Albania - Observations on a Changing Nation COL William R Applegate, COL Patrick O Carpenter, Prof Bernard F Griffard Issue Paper by the US Army War College, Center for Strategic Leadership "Today’s nation of Albania is the result of a long tortuous journey through history, during which it was mostly not treated well. Thought to be descended from the Illyrian Albanoi tribe, Albanians have been subjugated by Philip of Macedonia, Tiberius of Rome, the Ottoman Turks, and Mussolini’s Italian Army. Geographically, Albania has encompassed much of the area we know as the Balkans; it has also been partitioned and disappeared as an entity from the maps of Europe. To German Chancellor Otto von Bismarck at the 1878 Congress of Berlin Albania was no more than a “geographical expression.” It was not until 1913, with the end of the Second Balkan War and the conclusion of the Treaty of Bucharest, that the boundaries of today’s Albania took form."
    • Published On: 4/15/2008
  •  Collins Center Quarterly Update, Vol 10, Iss. 2 (Jan-Mar 08)

    Collins Center Quarterly Update, Vol 10, Iss. 2 (Jan-Mar 08)

    Collins Center Quarterly Update, Vol 10, Iss. 2 (Jan-Mar 08) Colonel Brad Ward, Harry V. Phillips, Ritchie L. Dion, John Auger, Bill Waddell, Collins Center Update by the US Army War College, Center for Strategic Leadership
    • Published On: 4/10/2008
  •  The Strategy Deficit

    The Strategy Deficit

    The Strategy Deficit Mr Nathan P Freier Op-Ed by the US Army War College, Strategic Studies Institute "An honest survey of post-Cold War national security policy exhibits a dangerous strategy deficit. The word “strategy” is overused. The concept, too, is poorly applied. It is many things to contemporary policymakers except, well—strategy. In the current environment, strategic communications and strategy have become synonymous. Strategic communications is the carefully crafted but overly general and widely consumable articulation of key political messages—“assure, deter, dissuade, defeat”; “as they stand up, we’ll stand down”; “clear, hold, build”; “phased strategic redeployment”; etc, etc, etc..."
    • Published On: 3/20/2008
  •  New Media and the Warfighter: Workshop Initial Impressions

    New Media and the Warfighter: Workshop Initial Impressions

    New Media and the Warfighter: Workshop Initial Impressions Dennis M Murphy Issue Paper by the US Army War College, Center for Strategic Leadership "Managing media and “information effects” is a hallmark of the current geo-strategic environment in which the U.S. military fights. The global information revolution and rapid spread of the Internet and other digital media have leveled the playing field between nation-states, non-state actors, multinational corporations and individuals. Anyone armed with mobile technologies such as a camera cell phone and access to the Internet is capable of affecting strategic outcomes at very low cost, using a minimal information infrastructure. The U.S. military has increasingly leveraged advances in information technology to gain advantages in the modern battlefield and to tell their story on a macro level, but has just recently begun to exploit the exploding technology realm at the micro level by co-opting the use of YouTube and blogs to help achieve objectives. Clearly, managing the “message” while controlling the necessary technological “means” represent critical challenges in today’s military operating environment."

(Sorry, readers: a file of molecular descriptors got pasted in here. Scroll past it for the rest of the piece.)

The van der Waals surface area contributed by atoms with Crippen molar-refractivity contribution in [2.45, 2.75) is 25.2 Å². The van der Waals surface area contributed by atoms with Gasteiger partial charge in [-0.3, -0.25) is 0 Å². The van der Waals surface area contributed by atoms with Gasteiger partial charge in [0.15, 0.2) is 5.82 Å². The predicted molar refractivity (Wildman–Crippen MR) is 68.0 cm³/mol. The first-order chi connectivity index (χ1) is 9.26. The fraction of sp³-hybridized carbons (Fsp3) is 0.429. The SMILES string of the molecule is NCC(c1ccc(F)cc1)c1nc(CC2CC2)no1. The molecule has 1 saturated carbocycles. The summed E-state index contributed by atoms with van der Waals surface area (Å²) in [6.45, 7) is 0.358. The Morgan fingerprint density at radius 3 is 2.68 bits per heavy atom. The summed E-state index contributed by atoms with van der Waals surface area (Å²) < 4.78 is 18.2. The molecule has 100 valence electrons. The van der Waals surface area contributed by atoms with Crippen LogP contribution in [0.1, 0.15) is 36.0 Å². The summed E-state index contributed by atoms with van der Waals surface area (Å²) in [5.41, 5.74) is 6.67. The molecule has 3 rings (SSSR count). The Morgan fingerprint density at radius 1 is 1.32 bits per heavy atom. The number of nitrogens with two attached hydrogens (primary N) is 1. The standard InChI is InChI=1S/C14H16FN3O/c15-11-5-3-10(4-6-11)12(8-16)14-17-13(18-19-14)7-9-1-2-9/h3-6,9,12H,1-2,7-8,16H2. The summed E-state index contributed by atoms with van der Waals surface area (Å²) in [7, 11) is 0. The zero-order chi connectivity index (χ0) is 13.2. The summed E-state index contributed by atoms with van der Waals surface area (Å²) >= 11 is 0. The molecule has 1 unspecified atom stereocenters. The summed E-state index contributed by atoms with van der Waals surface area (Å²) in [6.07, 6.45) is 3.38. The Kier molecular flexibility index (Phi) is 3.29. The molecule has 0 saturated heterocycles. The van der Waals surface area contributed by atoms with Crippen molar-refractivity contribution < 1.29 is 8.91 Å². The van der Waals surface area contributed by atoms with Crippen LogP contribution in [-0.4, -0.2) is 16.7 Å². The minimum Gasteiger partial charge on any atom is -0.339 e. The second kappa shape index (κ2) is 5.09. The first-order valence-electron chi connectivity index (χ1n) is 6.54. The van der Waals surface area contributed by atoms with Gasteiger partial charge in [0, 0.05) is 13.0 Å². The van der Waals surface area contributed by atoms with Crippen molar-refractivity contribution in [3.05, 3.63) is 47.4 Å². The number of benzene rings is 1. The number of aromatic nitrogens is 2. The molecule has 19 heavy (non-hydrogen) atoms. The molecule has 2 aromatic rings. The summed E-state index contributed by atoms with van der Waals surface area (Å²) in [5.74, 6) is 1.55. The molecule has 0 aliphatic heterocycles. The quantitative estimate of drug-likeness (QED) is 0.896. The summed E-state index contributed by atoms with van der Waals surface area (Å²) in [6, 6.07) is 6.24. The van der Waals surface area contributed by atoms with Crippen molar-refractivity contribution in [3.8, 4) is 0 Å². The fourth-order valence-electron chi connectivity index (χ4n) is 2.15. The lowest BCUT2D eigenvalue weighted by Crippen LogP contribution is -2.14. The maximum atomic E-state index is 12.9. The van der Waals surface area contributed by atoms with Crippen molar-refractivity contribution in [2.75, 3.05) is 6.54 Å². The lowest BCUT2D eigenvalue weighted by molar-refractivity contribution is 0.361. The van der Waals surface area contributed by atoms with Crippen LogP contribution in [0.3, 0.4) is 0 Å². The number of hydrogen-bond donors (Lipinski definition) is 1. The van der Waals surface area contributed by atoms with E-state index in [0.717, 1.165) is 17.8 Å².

• Published On: 3/15/2008
  •  Collins Center Update Volume 10, Issue 1 Winter 2008

    Collins Center Update Volume 10, Issue 1 Winter 2008

    Collins Center Update Volume 10, Issue 1 Winter 2008 Colonel Phil Evans, Ritchie L. Dion, Colonel (Ret.) Eugene L. Thompson Collins Center Update by the US Army War College, Center for Strategic Leadership
    • Published On: 3/14/2008
  •  Intelligence Scotomas in Central and South America, The Proteus Monograph Series, Volume 1, Issue 4

    Intelligence Scotomas in Central and South America, The Proteus Monograph Series, Volume 1, Issue 4

    Intelligence Scotomas in Central and South America, The Proteus Monograph Series, Volume 1, Issue 4 John B Alexander Issue Paper by the US Army War College, Center for Strategic Leadership, Proteus Monograph Series Fellows Program " 'Why should I care?' This response from a U.S. Army staff officer may seem like a strange introduction to a monograph on national security issues, but it actually strikes at the crux of the problem. The comment was made by a lieutenant colonel assigned to the Department of the Army’s G-3 office when told that there were significant problems emerging in South America. He is far from alone in his reflexive analysis, or lack thereof. It is indicative of the understaffed, overworked, and terminally focused attitude that permeates everything in the Pentagon. Combat pilots call this target fixation, and for the Department of Defense, the current target is Iraq and the Middle East."
    • Published On: 3/1/2008